Letter: Voices: Christians should resist partisanship in politics

  • Facebook
  • Twitter
  • Email

RE: Voices: Christians should resist partisanship in politics

Jack Goodyear’s opinion piece could be summed up with, “Sorry, that train already has left the station.”

This would have been good counsel when Jerry Falwell started the Moral Majority movement in 1979. However, few voices were heard warning conservative Christians about hard-wiring their faith to a particular social, narrow agenda and ultimately a political party. Too few pastors spoke up and spoke out.

Jim Wallis, also quoted in Goodyear’s article, perhaps knowing the direction the culture was going, established Sojourners—whose publication appeared first under the name The Post-American—as a call to a more well-orbed faith focused on justice and mercy.



The present times are the fruit of years of political attempts to address moral issues. In failing time and time again, conservative religious leaders in their despair and desperation allowed themselves to be joined at the hip with a right-wing political party.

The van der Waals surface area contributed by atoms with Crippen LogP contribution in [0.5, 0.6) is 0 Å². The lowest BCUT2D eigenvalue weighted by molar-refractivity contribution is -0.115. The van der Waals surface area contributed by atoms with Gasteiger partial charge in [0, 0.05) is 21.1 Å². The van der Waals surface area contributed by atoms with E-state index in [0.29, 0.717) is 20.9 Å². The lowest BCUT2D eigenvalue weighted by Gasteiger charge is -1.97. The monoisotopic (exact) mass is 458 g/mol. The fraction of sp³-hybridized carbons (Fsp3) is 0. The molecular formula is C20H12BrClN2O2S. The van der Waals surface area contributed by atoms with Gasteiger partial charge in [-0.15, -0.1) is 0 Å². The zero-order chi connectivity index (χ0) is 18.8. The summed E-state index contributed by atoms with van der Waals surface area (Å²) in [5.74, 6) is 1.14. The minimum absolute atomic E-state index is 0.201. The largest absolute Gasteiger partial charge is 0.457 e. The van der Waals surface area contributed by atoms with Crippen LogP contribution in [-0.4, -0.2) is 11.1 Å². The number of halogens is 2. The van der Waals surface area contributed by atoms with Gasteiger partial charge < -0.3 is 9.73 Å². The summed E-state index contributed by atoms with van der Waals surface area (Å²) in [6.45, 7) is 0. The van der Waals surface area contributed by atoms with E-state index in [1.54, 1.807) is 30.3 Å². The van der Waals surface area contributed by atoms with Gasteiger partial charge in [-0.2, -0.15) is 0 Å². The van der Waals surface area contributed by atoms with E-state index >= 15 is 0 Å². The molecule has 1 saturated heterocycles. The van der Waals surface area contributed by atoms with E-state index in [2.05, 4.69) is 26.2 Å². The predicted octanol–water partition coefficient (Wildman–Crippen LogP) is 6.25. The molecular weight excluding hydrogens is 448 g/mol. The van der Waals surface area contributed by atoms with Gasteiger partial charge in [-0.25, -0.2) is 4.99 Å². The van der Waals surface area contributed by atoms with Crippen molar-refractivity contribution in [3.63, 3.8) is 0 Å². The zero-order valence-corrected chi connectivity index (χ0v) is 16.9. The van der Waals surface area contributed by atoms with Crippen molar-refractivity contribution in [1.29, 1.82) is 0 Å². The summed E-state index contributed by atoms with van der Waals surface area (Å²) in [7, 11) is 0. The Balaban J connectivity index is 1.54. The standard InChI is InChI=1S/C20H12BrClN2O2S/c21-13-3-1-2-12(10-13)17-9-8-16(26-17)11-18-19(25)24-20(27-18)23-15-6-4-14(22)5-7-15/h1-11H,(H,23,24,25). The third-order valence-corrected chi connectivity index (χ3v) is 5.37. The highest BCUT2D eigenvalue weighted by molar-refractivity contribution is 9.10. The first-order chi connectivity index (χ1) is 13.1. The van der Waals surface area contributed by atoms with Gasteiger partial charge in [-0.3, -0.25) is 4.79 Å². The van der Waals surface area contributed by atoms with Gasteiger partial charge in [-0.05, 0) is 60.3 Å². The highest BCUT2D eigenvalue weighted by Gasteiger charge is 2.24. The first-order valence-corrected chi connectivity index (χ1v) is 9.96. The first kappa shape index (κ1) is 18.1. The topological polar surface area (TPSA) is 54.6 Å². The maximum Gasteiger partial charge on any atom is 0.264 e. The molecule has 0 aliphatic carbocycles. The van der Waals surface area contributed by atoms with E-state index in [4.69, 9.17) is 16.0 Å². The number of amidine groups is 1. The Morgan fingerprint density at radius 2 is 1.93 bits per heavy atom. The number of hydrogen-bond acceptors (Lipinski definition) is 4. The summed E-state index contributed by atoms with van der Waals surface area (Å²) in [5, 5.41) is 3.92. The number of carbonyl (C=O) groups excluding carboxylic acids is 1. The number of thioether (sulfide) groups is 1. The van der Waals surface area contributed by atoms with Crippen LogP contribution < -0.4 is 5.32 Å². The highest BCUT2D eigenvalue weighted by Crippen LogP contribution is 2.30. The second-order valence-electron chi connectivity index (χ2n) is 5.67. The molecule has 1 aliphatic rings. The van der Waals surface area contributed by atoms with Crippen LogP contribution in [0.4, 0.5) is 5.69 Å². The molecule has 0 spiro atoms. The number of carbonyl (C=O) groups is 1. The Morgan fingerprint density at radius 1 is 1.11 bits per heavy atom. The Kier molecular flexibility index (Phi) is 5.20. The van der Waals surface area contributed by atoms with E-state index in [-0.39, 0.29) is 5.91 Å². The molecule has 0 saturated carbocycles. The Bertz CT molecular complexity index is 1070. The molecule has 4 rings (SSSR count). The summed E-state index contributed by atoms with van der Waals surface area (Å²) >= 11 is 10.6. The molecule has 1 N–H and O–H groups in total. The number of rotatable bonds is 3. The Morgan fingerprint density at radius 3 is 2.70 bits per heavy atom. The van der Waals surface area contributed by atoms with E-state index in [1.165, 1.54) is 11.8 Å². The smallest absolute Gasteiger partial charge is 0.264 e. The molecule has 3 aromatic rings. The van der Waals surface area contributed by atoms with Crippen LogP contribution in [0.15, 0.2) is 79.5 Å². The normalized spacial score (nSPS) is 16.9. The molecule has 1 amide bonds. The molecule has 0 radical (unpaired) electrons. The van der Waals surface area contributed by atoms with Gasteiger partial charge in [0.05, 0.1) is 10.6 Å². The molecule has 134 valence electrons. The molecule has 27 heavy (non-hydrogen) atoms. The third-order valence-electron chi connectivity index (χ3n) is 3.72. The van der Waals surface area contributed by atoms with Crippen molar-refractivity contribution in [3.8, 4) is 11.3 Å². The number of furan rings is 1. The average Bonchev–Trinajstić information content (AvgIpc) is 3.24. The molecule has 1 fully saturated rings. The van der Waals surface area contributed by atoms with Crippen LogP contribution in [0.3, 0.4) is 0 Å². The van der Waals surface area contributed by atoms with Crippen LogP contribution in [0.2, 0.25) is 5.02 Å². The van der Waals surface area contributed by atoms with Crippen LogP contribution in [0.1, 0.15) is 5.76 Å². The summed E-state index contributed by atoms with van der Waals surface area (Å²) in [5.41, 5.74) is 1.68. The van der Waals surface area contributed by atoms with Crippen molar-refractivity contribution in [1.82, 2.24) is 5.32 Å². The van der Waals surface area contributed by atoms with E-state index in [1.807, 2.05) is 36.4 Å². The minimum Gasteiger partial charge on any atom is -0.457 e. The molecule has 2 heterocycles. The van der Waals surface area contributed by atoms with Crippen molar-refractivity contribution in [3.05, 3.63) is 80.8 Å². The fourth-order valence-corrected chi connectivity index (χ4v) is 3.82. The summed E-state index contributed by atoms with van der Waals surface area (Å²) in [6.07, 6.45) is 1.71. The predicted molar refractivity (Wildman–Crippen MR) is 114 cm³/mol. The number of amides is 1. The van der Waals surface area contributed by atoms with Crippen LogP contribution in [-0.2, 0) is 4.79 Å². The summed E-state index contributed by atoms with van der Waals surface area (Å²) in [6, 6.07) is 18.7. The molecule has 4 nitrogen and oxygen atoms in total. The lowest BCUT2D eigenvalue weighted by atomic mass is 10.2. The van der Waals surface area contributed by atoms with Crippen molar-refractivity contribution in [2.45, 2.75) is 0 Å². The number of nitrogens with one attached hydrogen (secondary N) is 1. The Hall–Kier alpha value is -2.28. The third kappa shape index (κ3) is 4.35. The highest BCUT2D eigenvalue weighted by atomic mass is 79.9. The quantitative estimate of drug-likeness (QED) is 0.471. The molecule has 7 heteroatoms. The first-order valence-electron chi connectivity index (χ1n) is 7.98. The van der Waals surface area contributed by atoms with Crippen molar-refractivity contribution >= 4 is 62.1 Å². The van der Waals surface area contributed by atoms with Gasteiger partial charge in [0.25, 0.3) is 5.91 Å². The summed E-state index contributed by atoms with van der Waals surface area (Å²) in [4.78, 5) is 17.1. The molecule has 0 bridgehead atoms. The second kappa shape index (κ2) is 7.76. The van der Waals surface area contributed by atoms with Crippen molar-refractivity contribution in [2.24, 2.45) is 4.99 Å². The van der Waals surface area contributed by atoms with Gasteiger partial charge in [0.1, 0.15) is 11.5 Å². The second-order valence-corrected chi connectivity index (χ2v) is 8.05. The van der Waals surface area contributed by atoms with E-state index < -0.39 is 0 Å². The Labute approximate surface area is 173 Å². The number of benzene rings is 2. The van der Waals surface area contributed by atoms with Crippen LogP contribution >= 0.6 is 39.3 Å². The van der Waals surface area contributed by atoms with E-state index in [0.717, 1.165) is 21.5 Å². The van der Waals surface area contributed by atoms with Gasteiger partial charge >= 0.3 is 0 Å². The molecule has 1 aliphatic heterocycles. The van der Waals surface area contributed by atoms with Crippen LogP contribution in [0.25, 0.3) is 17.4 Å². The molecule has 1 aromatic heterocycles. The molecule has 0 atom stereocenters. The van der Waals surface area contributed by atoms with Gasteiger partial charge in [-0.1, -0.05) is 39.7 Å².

I also would note the Family Research Council, cited in Goodyear’s article, is a part of that decline into manipulation by a specific party. Early on, their focus was three-fold: homosexuality, pornography and abortion. It has evolved little since then.

For me, this article feels like it was pulled out of a dusty folder somewhere. Perhaps what would help more at this moment is, “How does the conservative church recover its witness and veracity?”



Michael Chancellor
Round Rock, Texas


We seek to inform, inspire and challenge you to live like Jesus. Click to learn more about Following Jesus.

If we achieved our goal—or didn’t—we’d love to hear from you. Send an email to Eric Black, our editor. Maximum length for publication is 250 words.

More from Baptist Standard


  • Facebook
  • Twitter
  • Email